Small businesses are the building blocks to our country’s economy and growth. With the millennial generation, startups are blossoming all over with wonderful new innovations and style. You would think the government would be as supportive and make it easy, but unfortunately you’d be wrong.
If you plan on starting a small business or startup company, it is important to keep in mind the federal, state and local tax requirements. There is an abundance of laws and regulations to comply with and they vary depending on what industry you are in and where.
Here are some tips starting from the roots to keep in mind and ensure that new business blossoms seamlessly.
First step is to choose the type of organization for your new business (ie, partnerships, LLC, S-Corp, C-Corp, etc.). Limited Liability Companies are the newest form of entity – but is this the right form for your business? The short answer is LLC’s or S-Corp’s will provide you with some protection from the liabilities of your new company (such as a lawsuit) and they may have certain tax advantages. It is important to consult a tax professional or attorney for details and assistance. Choosing an organizational type is important and will determine what federal and state income forms you will file.
Payroll and Taxes
Any salary you receive requires you to pay personal taxes (federal and state). Your new company will be required to file both federal and state withholding taxes every year. These can be complex matters because you have to take income tax, Federal Unemployment Tax (FUTA) and Federal Insurance Contributions (FICA) out of paychecks and then have the employer match the FICA withholding. It is recommended to use a payroll service as they will do this for you (for a fee). QuickBooks is used to compute these calculations as well, although you will need to use a tax professional to set this up correctly and use them to answer your questions as they come up (they will). If your business earns enough, you may have to file quarterly withholdings or there is a risk of penalty at the end of the year.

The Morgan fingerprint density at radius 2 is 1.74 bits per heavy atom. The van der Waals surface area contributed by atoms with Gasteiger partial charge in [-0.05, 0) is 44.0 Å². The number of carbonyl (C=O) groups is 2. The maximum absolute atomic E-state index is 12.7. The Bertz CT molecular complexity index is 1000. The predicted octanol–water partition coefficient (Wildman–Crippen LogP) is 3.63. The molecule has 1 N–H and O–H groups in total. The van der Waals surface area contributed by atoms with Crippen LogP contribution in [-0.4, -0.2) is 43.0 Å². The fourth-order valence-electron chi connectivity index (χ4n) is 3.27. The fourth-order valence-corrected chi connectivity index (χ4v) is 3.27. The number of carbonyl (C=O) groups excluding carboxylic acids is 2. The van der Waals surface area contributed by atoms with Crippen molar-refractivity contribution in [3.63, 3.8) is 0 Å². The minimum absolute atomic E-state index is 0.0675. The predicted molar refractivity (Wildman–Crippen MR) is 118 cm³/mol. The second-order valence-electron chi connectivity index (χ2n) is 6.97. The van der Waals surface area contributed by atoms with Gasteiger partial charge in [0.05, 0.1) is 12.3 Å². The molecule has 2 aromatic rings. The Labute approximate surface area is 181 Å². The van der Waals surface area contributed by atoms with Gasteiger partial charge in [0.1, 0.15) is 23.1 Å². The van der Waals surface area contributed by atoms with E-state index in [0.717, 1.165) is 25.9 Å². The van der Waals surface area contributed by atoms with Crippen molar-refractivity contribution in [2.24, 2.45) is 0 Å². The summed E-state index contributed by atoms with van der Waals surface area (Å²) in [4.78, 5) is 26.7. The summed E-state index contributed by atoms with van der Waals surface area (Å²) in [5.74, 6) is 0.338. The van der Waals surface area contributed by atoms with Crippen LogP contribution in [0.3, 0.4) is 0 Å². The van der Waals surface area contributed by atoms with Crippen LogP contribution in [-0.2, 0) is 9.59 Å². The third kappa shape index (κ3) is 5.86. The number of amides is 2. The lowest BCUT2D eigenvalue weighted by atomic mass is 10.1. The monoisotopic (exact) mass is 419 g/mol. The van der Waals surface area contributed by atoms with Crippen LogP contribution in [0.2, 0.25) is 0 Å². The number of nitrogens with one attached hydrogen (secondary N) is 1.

Other Taxes and Fees
Sales and Use tax is another important regulation to be aware of, but can be confusing to set up. If you sell a product rather than a service, you’ll have to pay sales tax. It may be unclear where the line between selling a product or a service is drawn.
Depending on your state’s regulations you may need to register your business and be required to pay an annual license fee. The city in which you set up your business may also have some tax requirements.
Are you going to use cash or accrual method of accounting? Cash may be easier for startup companies but if you have enough inventory and income, the IRS may force the accrual method. Financial records for your business are another important set up to keep in mind. Are you going to use a computer program to keep track of income and expenses? There are many ways that technology today can help you save money, by integrating your data with an accounting professional.
Although this may be a little over-whelming at first, it gets easier! You can always out-source you accounting needs to leave the numbers to the professionals and focus on your passion. The financial backbone of a new company is number one priority, this needs to be strong in order to support the future of your new venture.
Starting a new entrepreneurial venture is very exciting, rewarding, and profitable. Seek out Allied Tax Advisory Group to advise you and help build the blocks of your dream business!